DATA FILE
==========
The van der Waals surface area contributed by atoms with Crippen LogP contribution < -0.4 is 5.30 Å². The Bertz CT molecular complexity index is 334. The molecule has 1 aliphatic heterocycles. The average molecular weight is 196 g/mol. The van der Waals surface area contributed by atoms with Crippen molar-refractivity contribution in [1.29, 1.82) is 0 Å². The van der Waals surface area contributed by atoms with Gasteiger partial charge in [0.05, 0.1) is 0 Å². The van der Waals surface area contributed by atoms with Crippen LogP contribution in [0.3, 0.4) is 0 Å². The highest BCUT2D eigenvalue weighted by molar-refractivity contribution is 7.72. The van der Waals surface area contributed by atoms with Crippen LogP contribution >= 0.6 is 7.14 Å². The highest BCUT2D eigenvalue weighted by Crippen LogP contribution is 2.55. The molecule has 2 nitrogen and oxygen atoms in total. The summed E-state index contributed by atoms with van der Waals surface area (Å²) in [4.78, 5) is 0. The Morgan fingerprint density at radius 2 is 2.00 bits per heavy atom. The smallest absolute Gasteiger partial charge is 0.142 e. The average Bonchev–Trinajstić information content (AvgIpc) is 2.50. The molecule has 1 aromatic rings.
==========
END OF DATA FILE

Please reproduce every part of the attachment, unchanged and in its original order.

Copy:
The van der Waals surface area contributed by atoms with Crippen LogP contribution < -0.4 is 5.30 Å². The Bertz CT molecular complexity index is 334. The molecule has 1 aliphatic heterocycles. The average molecular weight is 196 g/mol. The van der Waals surface area contributed by atoms with Crippen molar-refractivity contribution in [1.29, 1.82) is 0 Å². The van der Waals surface area contributed by atoms with Gasteiger partial charge in [0.05, 0.1) is 0 Å². The van der Waals surface area contributed by atoms with Crippen LogP contribution in [0.3, 0.4) is 0 Å². The highest BCUT2D eigenvalue weighted by molar-refractivity contribution is 7.72. The van der Waals surface area contributed by atoms with Crippen LogP contribution >= 0.6 is 7.14 Å². The highest BCUT2D eigenvalue weighted by Crippen LogP contribution is 2.55. The molecule has 2 nitrogen and oxygen atoms in total. The summed E-state index contributed by atoms with van der Waals surface area (Å²) in [4.78, 5) is 0. The Morgan fingerprint density at radius 2 is 2.00 bits per heavy atom. The smallest absolute Gasteiger partial charge is 0.142 e. The average Bonchev–Trinajstić information content (AvgIpc) is 2.50. The molecule has 1 aromatic rings.